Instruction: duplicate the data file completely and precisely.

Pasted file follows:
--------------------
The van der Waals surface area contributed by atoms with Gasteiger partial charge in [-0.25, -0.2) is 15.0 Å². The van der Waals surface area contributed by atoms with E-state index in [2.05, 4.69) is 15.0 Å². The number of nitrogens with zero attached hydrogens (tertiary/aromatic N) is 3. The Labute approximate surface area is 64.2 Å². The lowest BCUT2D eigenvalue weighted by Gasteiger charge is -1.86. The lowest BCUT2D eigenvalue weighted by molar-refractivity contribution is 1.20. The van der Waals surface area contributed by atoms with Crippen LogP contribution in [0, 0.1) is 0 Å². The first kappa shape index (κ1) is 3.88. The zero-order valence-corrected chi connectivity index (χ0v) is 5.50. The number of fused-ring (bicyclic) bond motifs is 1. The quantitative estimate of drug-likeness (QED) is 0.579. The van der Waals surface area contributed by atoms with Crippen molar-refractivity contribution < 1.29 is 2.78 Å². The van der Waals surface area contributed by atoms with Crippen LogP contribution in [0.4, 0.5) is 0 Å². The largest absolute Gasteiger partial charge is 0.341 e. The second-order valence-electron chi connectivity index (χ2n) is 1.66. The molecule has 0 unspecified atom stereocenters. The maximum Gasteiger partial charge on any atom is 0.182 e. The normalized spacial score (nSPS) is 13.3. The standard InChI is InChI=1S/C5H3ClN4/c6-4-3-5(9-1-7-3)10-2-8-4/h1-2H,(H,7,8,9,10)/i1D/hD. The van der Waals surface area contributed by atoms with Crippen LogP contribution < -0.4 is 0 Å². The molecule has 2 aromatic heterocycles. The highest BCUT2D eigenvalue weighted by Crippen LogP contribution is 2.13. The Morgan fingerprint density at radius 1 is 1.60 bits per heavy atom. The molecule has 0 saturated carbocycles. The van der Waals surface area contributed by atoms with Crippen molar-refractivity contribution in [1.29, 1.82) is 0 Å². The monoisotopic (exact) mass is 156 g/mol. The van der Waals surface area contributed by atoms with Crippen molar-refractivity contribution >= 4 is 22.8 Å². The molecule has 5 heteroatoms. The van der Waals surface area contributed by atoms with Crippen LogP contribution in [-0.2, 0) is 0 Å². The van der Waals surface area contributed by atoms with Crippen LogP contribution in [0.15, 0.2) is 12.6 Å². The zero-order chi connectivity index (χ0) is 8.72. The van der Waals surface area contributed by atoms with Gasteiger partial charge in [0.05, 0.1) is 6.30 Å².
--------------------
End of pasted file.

The van der Waals surface area contributed by atoms with Gasteiger partial charge in [-0.25, -0.2) is 15.0 Å². The van der Waals surface area contributed by atoms with E-state index in [2.05, 4.69) is 15.0 Å². The number of nitrogens with zero attached hydrogens (tertiary/aromatic N) is 3. The Labute approximate surface area is 64.2 Å². The lowest BCUT2D eigenvalue weighted by Gasteiger charge is -1.86. The lowest BCUT2D eigenvalue weighted by molar-refractivity contribution is 1.20. The van der Waals surface area contributed by atoms with Crippen LogP contribution in [0, 0.1) is 0 Å². The first kappa shape index (κ1) is 3.88. The zero-order valence-corrected chi connectivity index (χ0v) is 5.50. The number of fused-ring (bicyclic) bond motifs is 1. The quantitative estimate of drug-likeness (QED) is 0.579. The van der Waals surface area contributed by atoms with Crippen molar-refractivity contribution < 1.29 is 2.78 Å². The van der Waals surface area contributed by atoms with Crippen LogP contribution in [0.4, 0.5) is 0 Å². The largest absolute Gasteiger partial charge is 0.341 e. The second-order valence-electron chi connectivity index (χ2n) is 1.66. The molecule has 0 unspecified atom stereocenters. The maximum Gasteiger partial charge on any atom is 0.182 e. The normalized spacial score (nSPS) is 13.3. The standard InChI is InChI=1S/C5H3ClN4/c6-4-3-5(9-1-7-3)10-2-8-4/h1-2H,(H,7,8,9,10)/i1D/hD. The van der Waals surface area contributed by atoms with Crippen LogP contribution < -0.4 is 0 Å². The molecule has 2 aromatic heterocycles. The highest BCUT2D eigenvalue weighted by Crippen LogP contribution is 2.13. The Morgan fingerprint density at radius 1 is 1.60 bits per heavy atom. The molecule has 0 saturated carbocycles. The van der Waals surface area contributed by atoms with Crippen molar-refractivity contribution in [1.29, 1.82) is 0 Å². The monoisotopic (exact) mass is 156 g/mol. The van der Waals surface area contributed by atoms with Crippen molar-refractivity contribution >= 4 is 22.8 Å². The molecule has 5 heteroatoms. The van der Waals surface area contributed by atoms with Crippen LogP contribution in [-0.2, 0) is 0 Å². The van der Waals surface area contributed by atoms with Crippen LogP contribution in [0.15, 0.2) is 12.6 Å². The zero-order chi connectivity index (χ0) is 8.72. The van der Waals surface area contributed by atoms with Gasteiger partial charge in [0.05, 0.1) is 6.30 Å².